Australia's First Fully Traceable Sustainable Sugar Exported From Queensland To South Korea

Published online: Nov 22, 2022 Feature Lucy Cooper and Lily Nothling,
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Tracking your sugar from the paddock to the supermarket shelf is now a reality with the help of blockchain technology.

In an Australian-first trial, 25,000 tonnes of sustainable Queensland raw sugar is being shipped from Townsville to South Korea.

The product will be traceable through the entire supply chain.

Mark Hampson from Queensland Sugar Limited, Australia's largest raw sugar marketer, said the initiative reflected the desire of consumers to become more sustainable buyers.

"Consumers are demanding more traceability and a better understanding of where their product comes from, how it's produced, and how it's managed through the supply chain," he said. "Consumers are becoming more discerning about what they are using and what impact it's having on the social and environmental landscapes in which it comes from."

The traceability trial, spearheaded by Canegrowers, the peak body for Australian sugarcane growers, has been several years in the making.

"Australia is on the front foot, being able to prove our traceability back to the grower," Canegrowers board member Stephen Calcagno said.

The exported sugar has been produced from cane grown by accredited growers with Smartcane Best Management Practice.

How Does It Work?

To deliver traceable sugar to the world stage, Canegrowers partnered with KMPG Origins — a blockchain-based, track-and-trace platform.

Using readily available data, the platform maps the supply chain of the sugar from paddock to package, including all relevant certifications to ensure the sugar is sustainable at every step of the process.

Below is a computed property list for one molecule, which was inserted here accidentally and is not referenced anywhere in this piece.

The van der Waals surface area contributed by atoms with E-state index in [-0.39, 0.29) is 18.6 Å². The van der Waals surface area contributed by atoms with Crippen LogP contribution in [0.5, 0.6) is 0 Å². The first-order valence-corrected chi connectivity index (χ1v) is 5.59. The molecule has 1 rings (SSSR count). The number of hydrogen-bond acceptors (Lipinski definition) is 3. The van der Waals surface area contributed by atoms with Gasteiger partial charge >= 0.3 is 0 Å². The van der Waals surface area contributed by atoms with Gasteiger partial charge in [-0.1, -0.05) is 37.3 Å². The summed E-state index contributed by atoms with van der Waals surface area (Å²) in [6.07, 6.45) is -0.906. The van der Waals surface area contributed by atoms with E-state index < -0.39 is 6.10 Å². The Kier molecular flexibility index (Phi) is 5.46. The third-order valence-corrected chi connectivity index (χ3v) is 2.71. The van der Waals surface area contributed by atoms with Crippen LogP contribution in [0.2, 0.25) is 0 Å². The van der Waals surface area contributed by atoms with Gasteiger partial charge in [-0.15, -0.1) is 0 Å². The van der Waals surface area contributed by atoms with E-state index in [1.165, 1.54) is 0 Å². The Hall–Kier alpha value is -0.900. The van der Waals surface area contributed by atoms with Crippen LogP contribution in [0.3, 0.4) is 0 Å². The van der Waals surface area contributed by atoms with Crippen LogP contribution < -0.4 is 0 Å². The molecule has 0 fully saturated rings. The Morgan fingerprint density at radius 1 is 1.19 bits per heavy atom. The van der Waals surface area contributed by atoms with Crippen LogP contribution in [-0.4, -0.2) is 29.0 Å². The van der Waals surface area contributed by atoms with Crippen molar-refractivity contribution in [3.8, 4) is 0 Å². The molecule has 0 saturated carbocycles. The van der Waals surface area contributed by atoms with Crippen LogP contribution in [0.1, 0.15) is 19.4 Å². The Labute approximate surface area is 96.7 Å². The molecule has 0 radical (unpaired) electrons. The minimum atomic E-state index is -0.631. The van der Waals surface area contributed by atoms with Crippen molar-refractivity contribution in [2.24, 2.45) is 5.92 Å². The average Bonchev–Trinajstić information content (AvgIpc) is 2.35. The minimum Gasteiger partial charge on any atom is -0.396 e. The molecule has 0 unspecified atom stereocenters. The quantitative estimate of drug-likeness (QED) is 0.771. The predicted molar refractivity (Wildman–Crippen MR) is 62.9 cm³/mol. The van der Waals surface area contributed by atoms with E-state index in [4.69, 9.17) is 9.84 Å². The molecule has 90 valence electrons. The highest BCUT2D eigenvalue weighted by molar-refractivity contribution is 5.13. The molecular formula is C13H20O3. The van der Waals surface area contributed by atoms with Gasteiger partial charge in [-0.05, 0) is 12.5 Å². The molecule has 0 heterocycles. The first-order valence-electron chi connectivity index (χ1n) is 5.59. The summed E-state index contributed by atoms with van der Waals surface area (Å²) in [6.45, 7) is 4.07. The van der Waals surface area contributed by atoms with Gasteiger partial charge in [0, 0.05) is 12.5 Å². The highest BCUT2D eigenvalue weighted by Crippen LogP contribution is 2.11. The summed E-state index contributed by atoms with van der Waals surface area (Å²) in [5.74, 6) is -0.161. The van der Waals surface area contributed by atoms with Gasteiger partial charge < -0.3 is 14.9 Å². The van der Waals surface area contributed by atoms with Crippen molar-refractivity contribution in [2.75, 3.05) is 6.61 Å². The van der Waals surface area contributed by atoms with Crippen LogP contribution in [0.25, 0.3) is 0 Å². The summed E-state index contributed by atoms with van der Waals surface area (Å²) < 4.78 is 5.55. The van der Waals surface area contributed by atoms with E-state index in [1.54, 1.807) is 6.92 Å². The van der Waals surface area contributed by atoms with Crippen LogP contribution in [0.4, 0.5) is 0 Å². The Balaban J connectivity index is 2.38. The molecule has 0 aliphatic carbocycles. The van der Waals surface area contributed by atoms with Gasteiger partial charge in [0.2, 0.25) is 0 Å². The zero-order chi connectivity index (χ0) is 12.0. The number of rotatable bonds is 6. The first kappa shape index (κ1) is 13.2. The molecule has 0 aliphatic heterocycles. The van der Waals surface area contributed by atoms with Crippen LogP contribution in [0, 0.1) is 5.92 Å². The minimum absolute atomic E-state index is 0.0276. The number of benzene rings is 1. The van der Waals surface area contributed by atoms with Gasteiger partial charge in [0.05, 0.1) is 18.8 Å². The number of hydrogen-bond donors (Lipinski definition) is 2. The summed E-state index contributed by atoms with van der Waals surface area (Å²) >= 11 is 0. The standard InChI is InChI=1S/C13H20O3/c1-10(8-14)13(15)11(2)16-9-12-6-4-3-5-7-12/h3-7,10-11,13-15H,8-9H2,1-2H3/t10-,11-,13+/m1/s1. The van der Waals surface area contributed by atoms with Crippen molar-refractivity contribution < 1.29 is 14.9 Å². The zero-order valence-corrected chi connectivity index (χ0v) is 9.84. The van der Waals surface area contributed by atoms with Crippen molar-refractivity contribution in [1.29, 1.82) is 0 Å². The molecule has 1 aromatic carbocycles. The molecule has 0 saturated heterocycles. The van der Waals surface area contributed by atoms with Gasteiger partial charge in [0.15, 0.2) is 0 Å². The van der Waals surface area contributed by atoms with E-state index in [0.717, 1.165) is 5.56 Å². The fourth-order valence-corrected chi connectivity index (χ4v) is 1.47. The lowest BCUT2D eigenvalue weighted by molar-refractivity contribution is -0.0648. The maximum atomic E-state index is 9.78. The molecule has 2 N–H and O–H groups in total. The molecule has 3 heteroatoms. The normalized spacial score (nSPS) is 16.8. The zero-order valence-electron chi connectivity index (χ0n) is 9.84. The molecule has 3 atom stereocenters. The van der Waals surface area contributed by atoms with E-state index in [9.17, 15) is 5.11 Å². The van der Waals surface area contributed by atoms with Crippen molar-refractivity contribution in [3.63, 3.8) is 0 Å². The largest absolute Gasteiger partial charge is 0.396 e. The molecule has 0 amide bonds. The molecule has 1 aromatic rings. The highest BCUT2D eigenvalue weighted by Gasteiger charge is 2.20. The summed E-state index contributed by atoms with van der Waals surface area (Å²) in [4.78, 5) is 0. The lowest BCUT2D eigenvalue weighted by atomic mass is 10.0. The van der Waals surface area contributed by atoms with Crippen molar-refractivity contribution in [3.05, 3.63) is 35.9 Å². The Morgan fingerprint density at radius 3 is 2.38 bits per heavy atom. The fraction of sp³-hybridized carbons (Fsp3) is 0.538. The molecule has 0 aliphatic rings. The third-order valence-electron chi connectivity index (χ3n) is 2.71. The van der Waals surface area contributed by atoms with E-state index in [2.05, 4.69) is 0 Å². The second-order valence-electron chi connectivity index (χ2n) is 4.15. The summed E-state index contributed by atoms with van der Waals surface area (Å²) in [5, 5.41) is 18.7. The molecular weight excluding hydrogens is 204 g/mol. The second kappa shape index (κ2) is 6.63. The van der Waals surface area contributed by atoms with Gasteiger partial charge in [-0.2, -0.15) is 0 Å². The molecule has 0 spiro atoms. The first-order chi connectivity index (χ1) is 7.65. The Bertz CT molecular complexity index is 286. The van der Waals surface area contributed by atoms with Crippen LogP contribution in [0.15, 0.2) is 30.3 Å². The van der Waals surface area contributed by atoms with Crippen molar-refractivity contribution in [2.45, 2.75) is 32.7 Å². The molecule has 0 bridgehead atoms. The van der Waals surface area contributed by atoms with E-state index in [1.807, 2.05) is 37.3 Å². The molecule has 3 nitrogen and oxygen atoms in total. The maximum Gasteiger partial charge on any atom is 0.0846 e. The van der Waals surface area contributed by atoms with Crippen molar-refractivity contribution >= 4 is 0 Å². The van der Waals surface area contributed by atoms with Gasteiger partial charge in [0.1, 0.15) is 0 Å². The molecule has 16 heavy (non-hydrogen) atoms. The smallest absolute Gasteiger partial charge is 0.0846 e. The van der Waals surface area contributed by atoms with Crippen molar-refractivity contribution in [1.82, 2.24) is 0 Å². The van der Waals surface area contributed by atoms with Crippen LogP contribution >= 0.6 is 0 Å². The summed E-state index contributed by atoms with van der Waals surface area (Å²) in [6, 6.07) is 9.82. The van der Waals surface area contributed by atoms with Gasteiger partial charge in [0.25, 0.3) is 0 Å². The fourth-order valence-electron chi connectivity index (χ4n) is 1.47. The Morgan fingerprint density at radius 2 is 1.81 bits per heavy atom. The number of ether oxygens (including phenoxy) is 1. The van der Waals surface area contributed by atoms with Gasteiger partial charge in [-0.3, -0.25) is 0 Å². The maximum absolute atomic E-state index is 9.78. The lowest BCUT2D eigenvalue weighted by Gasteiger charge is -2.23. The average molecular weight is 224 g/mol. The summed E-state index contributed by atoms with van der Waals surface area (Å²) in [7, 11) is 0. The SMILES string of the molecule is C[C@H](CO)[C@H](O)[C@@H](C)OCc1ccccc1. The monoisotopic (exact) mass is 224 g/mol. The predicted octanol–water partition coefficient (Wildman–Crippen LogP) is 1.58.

"The blockchain technology used can trace the sugar from the paddock where it was grown, to the nitrogen and chemicals used to grow it, and then follow the harvest of the product to processing destinations including the sugar mills, the sugar terminals at ports, and where the sugarcane was ending up," KPMG Origins manager Laszlo Peter said. "The data can actually convey the story of the sugar's journey."

What's The Future Of Traceable Sugar?

Industry leaders said the first export of traceable sugar to South Korea marked the start of what would eventually become standard across the sector.

"It's going to be the norm and that's the exciting thing about this," Mr. Calcagno said.

Queensland had a global reputation for producing high-quality sugar, which Mr. Hampson said would continue to provide access to high-value markets in Asia.

"Additional traceability and additional assurance about how it's being produced and managed is going to help preserve market access and set us apart from our competitors," he said.

With hopes to establish Australia as the main sustainable sugar market leader, Mr. Calagno believed a premium for traceable sugar could change the industry forever.

"First step, I'd say we proved it. Second step is market access and then the debate has got to be had about getting a premium and putting it in the growers' pockets and the industry's pocket," he said.